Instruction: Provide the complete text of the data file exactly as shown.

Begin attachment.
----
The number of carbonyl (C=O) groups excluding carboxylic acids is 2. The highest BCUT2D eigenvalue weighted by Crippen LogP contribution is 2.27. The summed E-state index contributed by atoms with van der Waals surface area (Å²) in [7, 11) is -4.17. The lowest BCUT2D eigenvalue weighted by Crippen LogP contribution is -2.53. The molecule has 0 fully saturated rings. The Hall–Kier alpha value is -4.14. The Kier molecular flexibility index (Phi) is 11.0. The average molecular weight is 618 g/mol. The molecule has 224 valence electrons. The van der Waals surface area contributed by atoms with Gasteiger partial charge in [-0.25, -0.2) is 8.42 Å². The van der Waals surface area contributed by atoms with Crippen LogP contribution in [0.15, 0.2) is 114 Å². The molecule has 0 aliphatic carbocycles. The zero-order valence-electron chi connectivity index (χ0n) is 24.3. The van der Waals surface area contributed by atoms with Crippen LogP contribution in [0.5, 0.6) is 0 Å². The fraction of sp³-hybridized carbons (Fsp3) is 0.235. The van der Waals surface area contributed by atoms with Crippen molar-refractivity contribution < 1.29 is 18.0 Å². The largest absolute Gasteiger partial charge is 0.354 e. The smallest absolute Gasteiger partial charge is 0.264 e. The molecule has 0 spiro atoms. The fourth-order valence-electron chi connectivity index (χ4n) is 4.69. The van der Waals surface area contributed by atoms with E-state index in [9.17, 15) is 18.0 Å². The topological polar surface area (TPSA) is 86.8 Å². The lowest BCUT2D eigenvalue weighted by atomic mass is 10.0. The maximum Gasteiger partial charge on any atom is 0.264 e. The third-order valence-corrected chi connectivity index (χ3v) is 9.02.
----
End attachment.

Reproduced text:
The number of carbonyl (C=O) groups excluding carboxylic acids is 2. The highest BCUT2D eigenvalue weighted by Crippen LogP contribution is 2.27. The summed E-state index contributed by atoms with van der Waals surface area (Å²) in [7, 11) is -4.17. The lowest BCUT2D eigenvalue weighted by Crippen LogP contribution is -2.53. The molecule has 0 fully saturated rings. The Hall–Kier alpha value is -4.14. The Kier molecular flexibility index (Phi) is 11.0. The average molecular weight is 618 g/mol. The molecule has 224 valence electrons. The van der Waals surface area contributed by atoms with Gasteiger partial charge in [-0.25, -0.2) is 8.42 Å². The van der Waals surface area contributed by atoms with Crippen LogP contribution in [0.15, 0.2) is 114 Å². The molecule has 0 aliphatic carbocycles. The zero-order valence-electron chi connectivity index (χ0n) is 24.3. The van der Waals surface area contributed by atoms with Crippen LogP contribution in [0.5, 0.6) is 0 Å². The fraction of sp³-hybridized carbons (Fsp3) is 0.235. The van der Waals surface area contributed by atoms with Crippen molar-refractivity contribution < 1.29 is 18.0 Å². The largest absolute Gasteiger partial charge is 0.354 e. The smallest absolute Gasteiger partial charge is 0.264 e. The molecule has 0 spiro atoms. The fourth-order valence-electron chi connectivity index (χ4n) is 4.69. The van der Waals surface area contributed by atoms with E-state index in [9.17, 15) is 18.0 Å². The topological polar surface area (TPSA) is 86.8 Å². The lowest BCUT2D eigenvalue weighted by atomic mass is 10.0. The maximum Gasteiger partial charge on any atom is 0.264 e. The third-order valence-corrected chi connectivity index (χ3v) is 9.02.